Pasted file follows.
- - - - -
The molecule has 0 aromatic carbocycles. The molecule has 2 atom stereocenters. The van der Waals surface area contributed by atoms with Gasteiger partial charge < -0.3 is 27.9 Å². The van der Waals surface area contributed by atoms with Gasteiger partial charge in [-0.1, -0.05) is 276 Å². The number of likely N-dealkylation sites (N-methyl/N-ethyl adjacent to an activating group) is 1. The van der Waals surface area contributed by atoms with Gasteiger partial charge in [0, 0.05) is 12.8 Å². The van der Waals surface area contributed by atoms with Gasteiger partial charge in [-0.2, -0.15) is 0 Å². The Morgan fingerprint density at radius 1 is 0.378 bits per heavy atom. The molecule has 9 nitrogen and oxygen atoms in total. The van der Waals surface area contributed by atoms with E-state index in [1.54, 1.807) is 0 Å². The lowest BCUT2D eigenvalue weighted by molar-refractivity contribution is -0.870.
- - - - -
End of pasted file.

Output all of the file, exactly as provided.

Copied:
The molecule has 0 aromatic carbocycles. The molecule has 2 atom stereocenters. The van der Waals surface area contributed by atoms with Gasteiger partial charge < -0.3 is 27.9 Å². The van der Waals surface area contributed by atoms with Gasteiger partial charge in [-0.1, -0.05) is 276 Å². The number of likely N-dealkylation sites (N-methyl/N-ethyl adjacent to an activating group) is 1. The van der Waals surface area contributed by atoms with Gasteiger partial charge in [0, 0.05) is 12.8 Å². The van der Waals surface area contributed by atoms with Gasteiger partial charge in [-0.2, -0.15) is 0 Å². The Morgan fingerprint density at radius 1 is 0.378 bits per heavy atom. The molecule has 9 nitrogen and oxygen atoms in total. The van der Waals surface area contributed by atoms with E-state index in [1.54, 1.807) is 0 Å². The lowest BCUT2D eigenvalue weighted by molar-refractivity contribution is -0.870.